Positive Thinking vs Power Thinking

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Positive Thinking vs Power Thinking

Positive thinking is assuming a happy thought and focusing on it even if you know it’s not, or may not be objectively true. The best example is when you’re in a bad mood and you think or say to yourself “I’m happy!” You’re not happy, but you say it or focus on it anyway.

Another common example is when you wake up in the morning and say “Today is going to be a great day!” It might actually be a good day, and it might not, and you know this when you say it.

Positive thinking is effective. Numerous studies have shown that if you feel down but start saying you’re happy, thinking you’re happy, and acting like you’re happy, you will actually start to feel happier. At a minimum, you might feel less down.

Therefore, I’m not going to say positive thinking is a bad thing. It’s a good thing.

The problem is that it doesn’t always work. You can say “I’m happy!” a bunch of times and your brain can still respond with, “BS! No I’m not!” Your rational brain knows what you’re saying isn’t accurate, so it can reject it. Positive thinking is about thinking thoughts that you know aren’t objectively true.

Power thinking is a little different. It’s about thinking positive thoughts that you acknowledge aren’t true. Power thinking submits to the concept that while these thoughts may not be true, if you’re going to create your own subjective (i.e. not objectively real) story, you might as well create one that’s empowering and positive instead of stressful or negative.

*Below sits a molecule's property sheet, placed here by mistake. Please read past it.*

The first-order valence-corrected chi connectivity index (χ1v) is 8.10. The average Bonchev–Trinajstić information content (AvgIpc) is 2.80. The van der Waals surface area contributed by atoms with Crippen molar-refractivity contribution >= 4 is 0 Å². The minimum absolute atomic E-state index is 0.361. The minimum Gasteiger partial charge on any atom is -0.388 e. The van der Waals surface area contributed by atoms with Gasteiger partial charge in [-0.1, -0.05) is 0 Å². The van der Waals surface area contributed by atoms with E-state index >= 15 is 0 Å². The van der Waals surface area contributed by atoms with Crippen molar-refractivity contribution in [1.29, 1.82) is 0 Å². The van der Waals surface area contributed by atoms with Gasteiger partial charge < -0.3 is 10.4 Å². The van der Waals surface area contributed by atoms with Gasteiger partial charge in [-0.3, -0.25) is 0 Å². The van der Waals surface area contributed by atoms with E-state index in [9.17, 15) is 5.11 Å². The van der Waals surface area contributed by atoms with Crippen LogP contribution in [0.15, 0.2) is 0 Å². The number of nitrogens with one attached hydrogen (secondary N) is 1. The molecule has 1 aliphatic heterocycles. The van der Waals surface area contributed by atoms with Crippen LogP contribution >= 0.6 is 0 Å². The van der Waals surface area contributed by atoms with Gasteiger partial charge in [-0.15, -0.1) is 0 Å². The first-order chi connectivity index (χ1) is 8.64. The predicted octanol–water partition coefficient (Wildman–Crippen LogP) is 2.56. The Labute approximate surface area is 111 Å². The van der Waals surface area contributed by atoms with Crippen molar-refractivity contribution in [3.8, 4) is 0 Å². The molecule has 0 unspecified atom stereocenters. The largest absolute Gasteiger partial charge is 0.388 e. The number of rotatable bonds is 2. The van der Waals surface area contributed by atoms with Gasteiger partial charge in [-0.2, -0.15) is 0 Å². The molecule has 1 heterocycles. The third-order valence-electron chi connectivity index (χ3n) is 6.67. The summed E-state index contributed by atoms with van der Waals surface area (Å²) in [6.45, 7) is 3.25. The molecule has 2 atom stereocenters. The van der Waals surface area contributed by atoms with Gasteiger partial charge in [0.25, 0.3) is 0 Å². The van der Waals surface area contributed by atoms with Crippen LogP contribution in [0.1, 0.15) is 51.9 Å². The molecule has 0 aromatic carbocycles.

Because you’re not trying to convince your brain that your thoughts/statements aren’t objectively true, you get no resistance. Your brain goes along with the positive delusion.

Here are some of the ways I use power thinking:

1. Sometimes when I travel, and I look out over a vast mountain range or a beautiful nighttime cityscape, I will use power thinking, and think or say to myself, “This was ALL made for me. No one else. Just me!”

2. Sometimes when I go out on a date or prepare for a social evening, I will think or say, “I am literally the best looking man over 40 in my entire city!”

3. Often when I set financial goals or need a quick pump-me-up at work, I will say or think, “I have INFINITE wealth! I have all the money I need! Money flows to me effortlessly, and I ALWAYS have as much as I want!

Are any of these things objectively true? Nope. But that’s why it works. I’m not trying to convince my brain of anything objective. I’m just helping it follow the path of a happy story in an attempt to keep myself happy and motivated.

This is why power thinking is more effective than positive thinking. Nothing wrong with positive thinking of course, but power thinking is much better.

This article was originally published on June 13, 2015